Duke Grand Rounds Jan 24 2013 final

Autoimmune Encephalitis
William Gallentine, DO
Assistant Professor, Pediatrics – Division of
Child Neurology
Heather Van Mater, MD MS
Assistant Professor, Pediatric Rheumatology
Xavier Preud’homme, MD
Assistant Professor, Internal Medicine &
Clinical Features of Patients with antiNMDAR encephalitis at 1 month (n=577)
Titulaer MJ et al. Lancet Neurol 2013; 12:157-65
May mimic psychiatric
Patients with NMDAR encephalitis (as well as
many other types of autoimmune encephalitis)
most commonly present with psychiatric
symptoms which may mimic common
disorders like schizophrenia and bipolar
Psychiatric symptoms presenting
along with symptoms inconsistent
with primary psychiatric diagnosis
The presence of non-psychiatric signs such as
seizures, movement disorder, cognitive
impairment, language loss, or decreased
level of consciousness should serve as red
flags indicating further evaluation
Recommended Workup
• At the outset (DO NOT HAVE TO WAIT FOR
Serum inflammatory markers (ESR, CRP)
Serum autoantibodies (NMDAR and paraneoplastic,
MRI with and without contrast
• Strongly consider lumbar puncture
CSF autoantibodies (NMDAR and paraneoplastic)
OP, cell count, glucose, protein, oligoclonal bands
Take home points
• Providers should have a low threshold
for further evaluation for these
• Because autoimmune encephalitis is
highly responsive to immunotherapy
(especially IF TREATED EARLY in the
• The cornerstone of treatment is immunomodulatory
• Steroids
• Plasmapheresis
• IV immunoglobulin (IVIG)
• Oral immunosuppressents including Cellcept
• Rituximab
• Cyclophosphomide (Cytoxan)
• Removal of tumors – for example, ovarian teratoma in
anti-NMDAR encephalitis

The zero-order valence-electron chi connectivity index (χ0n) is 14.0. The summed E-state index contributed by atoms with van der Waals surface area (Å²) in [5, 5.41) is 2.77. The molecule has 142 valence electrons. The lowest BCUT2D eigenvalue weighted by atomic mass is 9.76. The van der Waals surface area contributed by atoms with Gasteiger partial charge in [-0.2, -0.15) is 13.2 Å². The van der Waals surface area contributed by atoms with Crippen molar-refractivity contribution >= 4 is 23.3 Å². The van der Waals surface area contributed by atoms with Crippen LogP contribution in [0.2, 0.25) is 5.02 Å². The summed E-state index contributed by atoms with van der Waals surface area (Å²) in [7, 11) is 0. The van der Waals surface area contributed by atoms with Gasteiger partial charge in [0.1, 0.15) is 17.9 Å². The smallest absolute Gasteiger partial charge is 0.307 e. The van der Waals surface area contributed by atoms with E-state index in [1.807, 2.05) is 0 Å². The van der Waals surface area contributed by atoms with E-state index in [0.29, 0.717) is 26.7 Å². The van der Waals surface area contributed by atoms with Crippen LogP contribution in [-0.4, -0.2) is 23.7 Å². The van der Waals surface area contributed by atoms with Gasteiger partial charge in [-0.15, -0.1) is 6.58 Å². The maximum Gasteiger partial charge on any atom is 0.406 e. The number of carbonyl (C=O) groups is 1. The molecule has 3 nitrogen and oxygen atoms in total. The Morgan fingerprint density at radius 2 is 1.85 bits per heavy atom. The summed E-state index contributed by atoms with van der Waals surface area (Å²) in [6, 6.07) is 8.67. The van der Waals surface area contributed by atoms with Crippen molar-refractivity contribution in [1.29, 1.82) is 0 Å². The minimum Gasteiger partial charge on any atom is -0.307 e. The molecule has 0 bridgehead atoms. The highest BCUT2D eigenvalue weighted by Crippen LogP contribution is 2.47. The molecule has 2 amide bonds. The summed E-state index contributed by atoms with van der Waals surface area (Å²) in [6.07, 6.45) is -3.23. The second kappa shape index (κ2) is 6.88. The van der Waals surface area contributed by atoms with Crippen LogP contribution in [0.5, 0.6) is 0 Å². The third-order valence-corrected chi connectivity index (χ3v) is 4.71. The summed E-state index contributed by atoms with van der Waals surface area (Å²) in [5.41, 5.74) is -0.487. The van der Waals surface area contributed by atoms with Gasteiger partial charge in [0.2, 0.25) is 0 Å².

• Management of symptoms while waiting for
immunomodulatory therapy to work (e.g., for seizures,
Prognosis of anti-NMDAR
• 6% mortality
• 81% had good outcome at 24 month f/u
• Initial signs of improvement 4 weeks in 53%
• In non-responders to 1st line therapy, only 57%
received 2nd line therapy, even though 2nd and 3rd
line immunotherapy resulted in significantly better
• Relapses: 12% relapse risk in 2 years
• 2/3 of relapses less severe than initial
• Those that received 2nd tier agent on initial presentation
had fewer relapses
• Predictors of good outcome:
• Early treatment
• For first-line failures, administration of 2nd line agent
Titulaer MJ et al. Lancet Neurol 2013; 12:157-65
Titulaer MJ et al. Lancet Neurol 2013;12:157-65
Take Home Points
• Initiate treatment as soon as possible
• Recovery occurs over months
• Average of 14 months for antiNMDAR encephalitis
• If first line treatment fails, move to
second line treatment
Overcoming Our Cognitive Biases
• This is medical so it is not psychiatric…
• This is purely behavioral…
• Must recognize and manage the cluster of signs
constituting catatonia
• Agitation, inappropriate laughter or crying, enuresis, drooling,
movement disorder, autonomic instability, etc.
• Benzodiazepine (Ativan) rather than antipsychotics
If it is catatonia then it is a psychiatric disorder
Young female must be psychiatric…
Positive Family history of psych D/O must be same
A Call to Action
• Listen to patients, listen to parents
• Evaluation and treatment requires multidisciplinary teams
• Support Dr. Gallentine and Dr. Van Mater’s Duke Children’s
Autoimmune Brain Disease Program to be a Center of Excellence
for the treatment of autoimmune encephalitis
• Develop a similar Duke program for adults
• We have founded the Autoimmune Encephalitis Alliance
and are launching a Autoimmune Encephalitis Centers of
Excellence Campaign to
• Establish clinical standards of care across medical disciplines
• Coordinate basic and clinical research efforts
• Raise awareness / connect families so nobody faces autoimmune
encephalitis alone
• First fund raising event: Florence Forth – Fundraising Run,
March 2, 2013. Information at: www.florenceforth.org

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